T1D Prevalence Increased Among US Adults Aged 45 to 64

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Type 1 diabetes (T1D), which once predominantly affected children, is increasingly affecting older adults in the US, with prevalence rates peaking in those aged 45 to 64, according to recent research.

Type 1 diabetes (T1D), which once predominantly affected children, is increasingly affecting older adults in the US, with prevalence rates peaking in those aged 45 to 64, according to recent research published in JAMA.1

The life expectancy for people with T1D has increased over the last 15 years, which has led to increased prevalence among older adults.2 The CDC currently estimates that approximately 1.8 million people in the US have T1D.3

The researchers aimed to update estimates on the prevalence of T1D and examine its distribution across various demographic subgroups, including age, sex, and race/ethnicity.1

The study utilized data from the 2019 to 2022 cycles of the National Health Interview Survey (NHIS), representative of the noninstitutionalized US population. The study included over 141,000 participants (110,283 adults and 30,708 youths). The responses were self-reported and collected through in-person and telephone interviews, with response rates ranging from 50% to 60% during the study period. To reduce nonresponse bias and produce distributions similar to those of the US census, the analysis used sample weights.

Researchers aimed to update estimates on the prevalence of T1D and examine its distribution across various demographic subgroups. | image credit: Alina / stock.adobe.com

Researchers aimed to update estimates on the prevalence of T1D and examine its distribution across various demographic subgroups. | image credit: Alina / stock.adobe.com

The NHIS data did not distinguish diabetes type in youths. To determine the prevalence of T1D among US youths, researchers calculated the percentage of T1D cases in youths using published data from the SEARCH for Diabetes in Youth Study.4 This percentage was then applied to estimates of diabetes prevalence in youths from the NHIS data. In adults, T1D was defined as a self-reported diagnosis of T1D and current insulin use.

The reported prevalence of T1D in youths is 3.5 per 1000 (95% CI, 2.8-4.4), with the highest rates in those aged 10 to 17, with a prevalence of 5.0 per 1000 (95% CI, 3.9-6.4). Males showed a higher prevalence rate of 4.0 per 1000, compared with females at 3.0 per 1000.

T1D prevalence in adults was 5.3 per 1000 adults (95% CI, 4.8-5.8), with the highest rates in those aged 45 to 64 years at 6.1 per 1000 (95% CI, 5.2-7.1). Adults aged 65 and older also showed significant prevalence at 5.3 per 1000 (95% CI, 4.4-6.2).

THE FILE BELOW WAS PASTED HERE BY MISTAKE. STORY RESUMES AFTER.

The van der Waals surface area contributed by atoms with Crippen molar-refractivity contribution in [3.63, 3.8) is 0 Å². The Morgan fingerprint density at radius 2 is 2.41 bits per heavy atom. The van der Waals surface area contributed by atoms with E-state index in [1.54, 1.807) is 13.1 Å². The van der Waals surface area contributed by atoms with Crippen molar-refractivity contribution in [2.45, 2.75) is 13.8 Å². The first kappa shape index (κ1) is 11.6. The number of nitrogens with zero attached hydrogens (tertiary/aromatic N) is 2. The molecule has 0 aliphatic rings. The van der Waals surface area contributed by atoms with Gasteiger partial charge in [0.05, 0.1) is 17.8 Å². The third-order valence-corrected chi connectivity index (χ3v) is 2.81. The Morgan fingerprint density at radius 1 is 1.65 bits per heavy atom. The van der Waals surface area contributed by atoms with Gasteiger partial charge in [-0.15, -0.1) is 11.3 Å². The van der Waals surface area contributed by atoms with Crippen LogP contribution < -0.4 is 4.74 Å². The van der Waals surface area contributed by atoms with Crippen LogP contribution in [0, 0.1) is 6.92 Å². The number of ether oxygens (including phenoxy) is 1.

Racial and ethnic disparities were also evident. Hispanic and non-Hispanic White populations showed higher prevalence rates among youth at 3.9 and 3.5 per 1000, respectively. Prevalence was also higher among non-Hispanic White and Black adults at 5.9 and 4.8 per 1000, respectively. Racial and ethnic minority groups often face higher barriers to accessing quality health care for diabetes.

"These patients have less access to care and state-of-the-art diabetes technology, contributing to disparities in glycemic control and complications," the authors wrote. "More data on barriers to care are needed to inform interventions that advance health equity in populations with type 1 diabetes."

The authors acknowledged the increasing prevalence among middle-aged and older adults and the higher burden of T1D in racial and ethnic minority youth and adults. “These results are consistent with the CDC’s estimates for 2021. This study adds to existing research by providing more precise up-to-date national estimates and by characterizing differences across subgroups,” they wrote.

The increasing prevalence of T1D in older adults suggests that further research is needed to develop treatment guidelines that include strategies to optimize treatment in older adults living with T1D. Current clinical practices often extrapolate from data on younger populations or those with type 2 diabetes, which may not be entirely appropriate for older adults with specific needs in terms of cardiovascular and glycemic management.

This article originally appeared on AJMC.

References
1. Fang M, Wang D, Selvin E. Prevalence of Type 1 diabetes among US children and adults by age, sex, race, and ethnicity. JAMA. 2024;331(16):1411-1413. doi:10.1001/jama.2024.2103
2. Ruiz PLD, Chen L, Morton JI, et al. Mortality trends in type 1 diabetes:
a multicountry analysis of six population-based cohorts. Diabetologia. 2022;65 (6):964-972. doi:10.1007/s00125-022-05659-9
3. Centers for Disease Control and Prevention. National diabetes statistics report. Updated November 29, 2023. Accessed April 29, 2024. https://www.cdc.gov/diabetes/data/statistics-report/index.html
4. Lawrence JM, Divers J, Isom S, et al; SEARCH for Diabetes in Youth Study Group. Trends in prevalence of type 1 and type 2 diabetes in children and adolescents in the US, 2001-2017. JAMA. 2021;326(8):717-727. doi:10.1001/ jama.2021.1116
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